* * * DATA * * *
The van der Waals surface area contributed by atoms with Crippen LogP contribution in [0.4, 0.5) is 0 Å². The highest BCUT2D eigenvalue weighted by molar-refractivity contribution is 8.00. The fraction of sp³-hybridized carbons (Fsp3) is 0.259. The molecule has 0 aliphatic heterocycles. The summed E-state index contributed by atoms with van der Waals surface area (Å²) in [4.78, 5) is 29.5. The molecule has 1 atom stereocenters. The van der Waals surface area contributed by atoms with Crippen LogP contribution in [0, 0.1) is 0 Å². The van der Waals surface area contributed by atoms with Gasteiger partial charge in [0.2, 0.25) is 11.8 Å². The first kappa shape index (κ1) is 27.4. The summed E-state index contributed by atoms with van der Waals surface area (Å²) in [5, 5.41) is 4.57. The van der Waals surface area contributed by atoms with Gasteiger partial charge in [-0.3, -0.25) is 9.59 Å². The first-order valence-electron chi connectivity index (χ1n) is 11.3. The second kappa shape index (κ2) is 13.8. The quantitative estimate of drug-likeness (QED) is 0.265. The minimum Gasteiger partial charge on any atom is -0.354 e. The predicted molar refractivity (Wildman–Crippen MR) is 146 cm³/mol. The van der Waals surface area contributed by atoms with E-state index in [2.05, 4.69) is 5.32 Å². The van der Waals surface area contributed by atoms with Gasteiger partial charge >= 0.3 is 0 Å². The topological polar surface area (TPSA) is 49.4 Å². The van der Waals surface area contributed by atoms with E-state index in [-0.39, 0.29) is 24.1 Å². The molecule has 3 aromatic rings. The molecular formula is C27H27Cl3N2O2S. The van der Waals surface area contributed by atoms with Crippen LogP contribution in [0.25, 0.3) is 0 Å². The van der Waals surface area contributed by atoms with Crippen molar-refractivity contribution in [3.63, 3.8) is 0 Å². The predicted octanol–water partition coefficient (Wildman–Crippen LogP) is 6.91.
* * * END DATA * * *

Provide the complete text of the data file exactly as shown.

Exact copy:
The van der Waals surface area contributed by atoms with Crippen LogP contribution in [0.4, 0.5) is 0 Å². The highest BCUT2D eigenvalue weighted by molar-refractivity contribution is 8.00. The fraction of sp³-hybridized carbons (Fsp3) is 0.259. The molecule has 0 aliphatic heterocycles. The summed E-state index contributed by atoms with van der Waals surface area (Å²) in [4.78, 5) is 29.5. The molecule has 1 atom stereocenters. The van der Waals surface area contributed by atoms with Crippen LogP contribution in [0, 0.1) is 0 Å². The van der Waals surface area contributed by atoms with Gasteiger partial charge in [0.2, 0.25) is 11.8 Å². The first kappa shape index (κ1) is 27.4. The summed E-state index contributed by atoms with van der Waals surface area (Å²) in [5, 5.41) is 4.57. The van der Waals surface area contributed by atoms with Gasteiger partial charge in [-0.3, -0.25) is 9.59 Å². The first-order valence-electron chi connectivity index (χ1n) is 11.3. The second kappa shape index (κ2) is 13.8. The quantitative estimate of drug-likeness (QED) is 0.265. The minimum Gasteiger partial charge on any atom is -0.354 e. The predicted molar refractivity (Wildman–Crippen MR) is 146 cm³/mol. The van der Waals surface area contributed by atoms with E-state index in [2.05, 4.69) is 5.32 Å². The van der Waals surface area contributed by atoms with Gasteiger partial charge >= 0.3 is 0 Å². The topological polar surface area (TPSA) is 49.4 Å². The van der Waals surface area contributed by atoms with E-state index in [-0.39, 0.29) is 24.1 Å². The molecule has 3 aromatic rings. The molecular formula is C27H27Cl3N2O2S. The van der Waals surface area contributed by atoms with Crippen LogP contribution in [0.25, 0.3) is 0 Å². The van der Waals surface area contributed by atoms with Crippen molar-refractivity contribution in [3.63, 3.8) is 0 Å². The predicted octanol–water partition coefficient (Wildman–Crippen LogP) is 6.91.